So for those who follow this blog, or at least check in occasionally, you might’ve noticed I haven’t updated it in a while. I have a list of excuses about a mile long: work, visitors, laziness, secret swap pieces etc. But honestly, I still had some pieces to share and talk about. The actual reason why I didn’t? I was feeling a bit “meh” about it all.
A part of it was the fairy door I finished in a great hurry just in time for the challenge deadline. No one’s fault but my own, I spent too long “designing” it rather than building it. It was a project close to my heart; I even wrote a whole post on how I created it. But once it was completely done, down to the last spray of PYM ii, something felt off. In theory, it matched my design. Inspired by this lovely peacock palace door, it had a “head” decorated with peacock cane slices, a stone cabochon to add some more color, decorative metal door with a blingy knocker and some matching walls. But once I’d taken the pictures and everything, I wasn’t completely satisfied.
The other thing that happened to put me off, just a bit, was some not-so-great swap experiences. I started participating in swaps last year, and for the most part, it’s been great! I’ve gotten some lovely pieces, people have been wonderful about what they received and I’ve learnt a fair bit. The clay community is very friendly, so I thought it’d always be that way. The first bad experience I had was with a charm swap at the beginning of the year. As usual I couldn’t decide on one thing, so I created a bunch of charms and sent them off last minute just before I left for a long trip. Now I created each of these pieces with a lot of care and tried to include a variety of sizes and colors so the recipient would find something she liked. Once I sent it off, I waited and waited to have an acknowledgement of SOME sort that she received it. Two weeks and nothing. At that point I sent a couple of private Facebook messages, spaced a few days apart asking if she received the package. Still no response. Finally, I tagged her in a post on the group asking if she received it. She finally responded saying she did and she was sorry but life was very busy so she hadn’t had time to upload pictures or make my swap. She promised to do both as soon as possible. It’s been three months, she never uploaded pictures and I haven’t received my swap.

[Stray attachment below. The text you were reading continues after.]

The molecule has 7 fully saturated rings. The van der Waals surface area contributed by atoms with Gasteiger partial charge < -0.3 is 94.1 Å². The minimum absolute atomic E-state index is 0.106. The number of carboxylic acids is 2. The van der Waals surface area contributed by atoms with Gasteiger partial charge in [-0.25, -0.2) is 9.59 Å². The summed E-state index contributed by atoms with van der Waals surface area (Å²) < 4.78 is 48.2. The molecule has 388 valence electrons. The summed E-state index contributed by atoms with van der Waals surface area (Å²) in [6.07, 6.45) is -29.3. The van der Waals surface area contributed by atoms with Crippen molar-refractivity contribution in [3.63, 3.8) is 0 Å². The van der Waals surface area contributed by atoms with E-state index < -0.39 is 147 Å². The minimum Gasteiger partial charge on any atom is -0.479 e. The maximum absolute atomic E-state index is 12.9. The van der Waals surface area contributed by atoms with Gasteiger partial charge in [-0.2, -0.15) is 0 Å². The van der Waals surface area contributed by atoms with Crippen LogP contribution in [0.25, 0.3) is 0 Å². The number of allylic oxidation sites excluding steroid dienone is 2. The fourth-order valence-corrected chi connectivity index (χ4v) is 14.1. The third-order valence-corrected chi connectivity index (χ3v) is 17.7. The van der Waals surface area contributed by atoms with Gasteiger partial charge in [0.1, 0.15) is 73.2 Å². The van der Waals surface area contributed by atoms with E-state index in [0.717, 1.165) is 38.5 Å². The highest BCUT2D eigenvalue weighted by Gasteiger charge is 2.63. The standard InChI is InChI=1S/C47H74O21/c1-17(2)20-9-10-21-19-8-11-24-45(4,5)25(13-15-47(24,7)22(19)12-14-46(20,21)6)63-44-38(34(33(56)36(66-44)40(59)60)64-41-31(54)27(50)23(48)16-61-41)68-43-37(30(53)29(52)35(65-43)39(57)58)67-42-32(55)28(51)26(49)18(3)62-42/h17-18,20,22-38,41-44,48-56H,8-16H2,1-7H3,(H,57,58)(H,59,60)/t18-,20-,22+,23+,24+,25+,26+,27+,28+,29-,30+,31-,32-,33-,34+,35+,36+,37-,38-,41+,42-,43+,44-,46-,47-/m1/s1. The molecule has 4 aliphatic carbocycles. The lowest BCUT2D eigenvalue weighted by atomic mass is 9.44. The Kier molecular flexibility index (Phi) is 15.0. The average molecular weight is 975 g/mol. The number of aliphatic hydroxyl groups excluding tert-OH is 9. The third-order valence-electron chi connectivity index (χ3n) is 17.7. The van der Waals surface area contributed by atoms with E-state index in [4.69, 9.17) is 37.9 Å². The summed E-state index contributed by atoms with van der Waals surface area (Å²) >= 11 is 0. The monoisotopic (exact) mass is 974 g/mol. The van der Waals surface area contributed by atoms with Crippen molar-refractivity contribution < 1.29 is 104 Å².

Honestly, the part the hurts the most is that she never took a moment to say, hey, I got the package. It’s no small thing to make something, pack as carefully as possible, go to the post office and mail it out. I think the least someone can do is acknowledge all that by just saying they received the package. There’s just no way anyone is so busy that they can’t find a moment of time to do that. If they were, they shouldn’t be participating in swaps in the first place!
I think part of it is that is it’s a mutual swap and they haven’t sent out their pieces yet, they might be embarrassed about it. I know I felt that way at first, I wanted to be able to say “your package is on the way too” along with thank you. But then I realized I don’t really mind if the other person is late in getting their package in. It doesn’t matter even if they never get it to it. I just really want to know if they received their package and okay yes, I’d love to know if they liked it. Isn’t that the point of a swap? To send your work into the big black hole that is the universe and pray that it reaches someone who appreciates it? Maybe my work isn’t the prettiest or the most professional looking. I’m the first to acknowledge that I have a lot to learn.
But I take a lot of effort to send neatly finished pieces that I would love to receive. I try to find out something about the recipient so I can send something they’d like. I search through all the clay groups I belong to and try and find pictures they’ve posted or things they’ve commented on. If it’s a mutual swap, I reach out and ask about their preferences. I make many test pieces, spend as much time as possible finishing them neatly. Almost always, I send a few extra pieces with different sizes and different techniques, so there’ll be something that suits the receiver. I include a little note with all my packages explaining the motive behind the pieces and apologize for any imperfections I may have noticed at the last minute. No matter what I have going on in my life, I make sure I get the package out as soon as possible and double check tracking numbers, if any, to ensure that it has been delivered.